A Solar Inverter converts DC energy to AC energy. Once you have energy from the panels, you can’t use it in your homes yet. Direct Current (DC) electricity is generated by the panels which is then connected by an electrical cable to a Solar Inverter, installed near the switchboard. Most appliances in the home use Alternating Current (AC) electricity, the amount of energy you can use depends on the inverter, make sure the you buy an inverter that suits your solar panel array.
The solar inverter is a box, that converts solar panel output from DC to AC electricity, which is suitable for use by home appliances and feeding into the mains grid. The problem with solar inverters is that while they are arguably the most crucial component of any solar power system, as without a functioning inverter your panels won’t work. They are subject to high and varying voltage levels, high temperature ranges and moisture and dust. The inverter is the component that is most likely to fail and thus typically have lesser warranty periods than solar panels. See here for our guide to choose quality inverters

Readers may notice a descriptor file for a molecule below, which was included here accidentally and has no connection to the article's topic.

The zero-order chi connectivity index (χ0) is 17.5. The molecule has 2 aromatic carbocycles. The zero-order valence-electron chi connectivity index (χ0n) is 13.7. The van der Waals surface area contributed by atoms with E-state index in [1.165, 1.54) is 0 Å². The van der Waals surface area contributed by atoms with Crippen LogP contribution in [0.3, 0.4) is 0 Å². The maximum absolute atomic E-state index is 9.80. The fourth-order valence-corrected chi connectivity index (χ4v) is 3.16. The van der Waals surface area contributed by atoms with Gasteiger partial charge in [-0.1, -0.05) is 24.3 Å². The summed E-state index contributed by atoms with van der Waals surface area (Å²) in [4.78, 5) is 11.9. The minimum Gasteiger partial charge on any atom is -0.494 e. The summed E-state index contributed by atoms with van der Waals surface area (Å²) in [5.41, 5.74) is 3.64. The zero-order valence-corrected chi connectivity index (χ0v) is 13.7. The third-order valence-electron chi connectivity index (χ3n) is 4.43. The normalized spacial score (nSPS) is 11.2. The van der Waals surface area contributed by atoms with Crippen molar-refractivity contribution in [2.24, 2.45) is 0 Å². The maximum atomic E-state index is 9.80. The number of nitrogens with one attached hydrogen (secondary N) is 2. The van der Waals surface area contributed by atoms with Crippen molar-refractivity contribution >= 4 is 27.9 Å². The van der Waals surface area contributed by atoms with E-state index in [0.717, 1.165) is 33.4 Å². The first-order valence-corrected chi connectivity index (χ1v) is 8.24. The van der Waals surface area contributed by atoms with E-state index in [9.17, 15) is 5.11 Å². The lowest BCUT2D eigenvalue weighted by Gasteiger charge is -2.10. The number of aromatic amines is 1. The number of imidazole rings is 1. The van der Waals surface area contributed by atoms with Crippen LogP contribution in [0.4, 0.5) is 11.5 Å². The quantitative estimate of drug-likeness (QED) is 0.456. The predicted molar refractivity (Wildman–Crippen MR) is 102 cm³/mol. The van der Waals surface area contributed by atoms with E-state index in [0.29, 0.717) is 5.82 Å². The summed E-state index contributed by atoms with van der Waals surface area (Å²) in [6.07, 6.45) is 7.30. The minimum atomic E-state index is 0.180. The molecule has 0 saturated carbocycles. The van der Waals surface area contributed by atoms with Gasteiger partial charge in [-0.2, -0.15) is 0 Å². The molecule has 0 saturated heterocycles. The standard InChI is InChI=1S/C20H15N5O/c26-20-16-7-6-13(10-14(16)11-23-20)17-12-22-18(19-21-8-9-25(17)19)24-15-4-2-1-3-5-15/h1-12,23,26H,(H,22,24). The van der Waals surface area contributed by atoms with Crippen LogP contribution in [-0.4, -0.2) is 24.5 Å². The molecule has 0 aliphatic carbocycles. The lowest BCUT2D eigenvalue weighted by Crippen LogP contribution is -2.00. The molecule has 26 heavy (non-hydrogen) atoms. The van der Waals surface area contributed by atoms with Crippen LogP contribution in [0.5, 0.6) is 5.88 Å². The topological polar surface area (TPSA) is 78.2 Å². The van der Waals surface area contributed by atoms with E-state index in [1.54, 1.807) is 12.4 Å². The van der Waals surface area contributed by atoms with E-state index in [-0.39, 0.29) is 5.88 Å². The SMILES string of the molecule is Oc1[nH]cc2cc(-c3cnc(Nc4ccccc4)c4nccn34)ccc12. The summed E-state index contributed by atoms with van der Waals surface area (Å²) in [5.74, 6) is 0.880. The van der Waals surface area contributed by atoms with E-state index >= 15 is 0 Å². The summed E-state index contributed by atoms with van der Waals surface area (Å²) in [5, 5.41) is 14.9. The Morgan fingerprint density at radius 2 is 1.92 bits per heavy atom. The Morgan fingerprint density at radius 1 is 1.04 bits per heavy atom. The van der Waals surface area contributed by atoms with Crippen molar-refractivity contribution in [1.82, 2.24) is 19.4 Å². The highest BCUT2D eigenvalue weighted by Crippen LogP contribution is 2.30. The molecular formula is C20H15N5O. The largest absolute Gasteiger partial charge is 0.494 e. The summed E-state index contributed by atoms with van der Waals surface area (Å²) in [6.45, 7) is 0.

In a solar system, phase refers the distribution of an energy load. Single phase refers to a power circuit with two wires, the power wire and the neutral wire. Three phase refers to a power supply with three power wires that are 120 degrees apart.
Residential homes usually run on a single-phase power supply, meaning they have only have one wire coming in from the grid. Three phase systems are meant to accommodate higher loads such as: large air conditioning, pool heater, spa, sauna etc. A three phase also means you can send more solar energy back into the grid, for those with a battery system or has a big system.
In South Australia, you can currently have up to a 5kw Solar system on single phase whilst up to 30 kw Solar system on three phase. A three-phase circuit is more efficient, as you are spreading the load over more wires, this means it can avoid voltage-rise related solar issues which is caused by too much voltage at a time.